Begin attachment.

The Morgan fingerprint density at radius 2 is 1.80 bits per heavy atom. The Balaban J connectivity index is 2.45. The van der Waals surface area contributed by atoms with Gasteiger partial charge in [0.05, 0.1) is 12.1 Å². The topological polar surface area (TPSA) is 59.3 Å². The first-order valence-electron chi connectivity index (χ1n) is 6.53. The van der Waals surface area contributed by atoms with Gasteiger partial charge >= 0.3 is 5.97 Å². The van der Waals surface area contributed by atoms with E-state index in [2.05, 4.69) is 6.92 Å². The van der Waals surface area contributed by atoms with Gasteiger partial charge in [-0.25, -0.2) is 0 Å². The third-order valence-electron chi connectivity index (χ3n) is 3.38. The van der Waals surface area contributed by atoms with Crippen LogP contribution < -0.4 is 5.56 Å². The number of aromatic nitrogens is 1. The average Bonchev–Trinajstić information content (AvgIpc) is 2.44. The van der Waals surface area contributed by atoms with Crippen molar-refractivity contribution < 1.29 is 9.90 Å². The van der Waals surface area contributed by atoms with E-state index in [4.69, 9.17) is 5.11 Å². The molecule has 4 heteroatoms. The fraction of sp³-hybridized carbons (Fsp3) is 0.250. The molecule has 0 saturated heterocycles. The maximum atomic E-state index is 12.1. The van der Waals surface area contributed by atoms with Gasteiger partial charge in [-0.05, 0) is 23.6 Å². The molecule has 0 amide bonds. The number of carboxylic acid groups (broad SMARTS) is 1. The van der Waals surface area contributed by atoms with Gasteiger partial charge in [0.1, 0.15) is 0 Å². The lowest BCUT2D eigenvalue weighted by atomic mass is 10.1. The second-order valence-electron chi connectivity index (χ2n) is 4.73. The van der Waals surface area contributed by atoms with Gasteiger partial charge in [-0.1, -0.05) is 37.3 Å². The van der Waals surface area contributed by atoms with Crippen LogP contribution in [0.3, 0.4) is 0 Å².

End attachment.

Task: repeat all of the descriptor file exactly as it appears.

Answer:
The Morgan fingerprint density at radius 2 is 1.80 bits per heavy atom. The Balaban J connectivity index is 2.45. The van der Waals surface area contributed by atoms with Gasteiger partial charge in [0.05, 0.1) is 12.1 Å². The topological polar surface area (TPSA) is 59.3 Å². The first-order valence-electron chi connectivity index (χ1n) is 6.53. The van der Waals surface area contributed by atoms with Gasteiger partial charge >= 0.3 is 5.97 Å². The van der Waals surface area contributed by atoms with E-state index in [2.05, 4.69) is 6.92 Å². The van der Waals surface area contributed by atoms with Gasteiger partial charge in [-0.25, -0.2) is 0 Å². The third-order valence-electron chi connectivity index (χ3n) is 3.38. The van der Waals surface area contributed by atoms with Crippen LogP contribution < -0.4 is 5.56 Å². The number of aromatic nitrogens is 1. The average Bonchev–Trinajstić information content (AvgIpc) is 2.44. The van der Waals surface area contributed by atoms with Crippen molar-refractivity contribution < 1.29 is 9.90 Å². The van der Waals surface area contributed by atoms with E-state index in [4.69, 9.17) is 5.11 Å². The molecule has 4 heteroatoms. The fraction of sp³-hybridized carbons (Fsp3) is 0.250. The molecule has 0 saturated heterocycles. The maximum atomic E-state index is 12.1. The van der Waals surface area contributed by atoms with Gasteiger partial charge in [-0.05, 0) is 23.6 Å². The molecule has 0 amide bonds. The number of carboxylic acid groups (broad SMARTS) is 1. The van der Waals surface area contributed by atoms with Gasteiger partial charge in [0.1, 0.15) is 0 Å². The lowest BCUT2D eigenvalue weighted by atomic mass is 10.1. The second-order valence-electron chi connectivity index (χ2n) is 4.73. The van der Waals surface area contributed by atoms with Gasteiger partial charge in [-0.1, -0.05) is 37.3 Å². The van der Waals surface area contributed by atoms with Crippen LogP contribution in [0.3, 0.4) is 0 Å².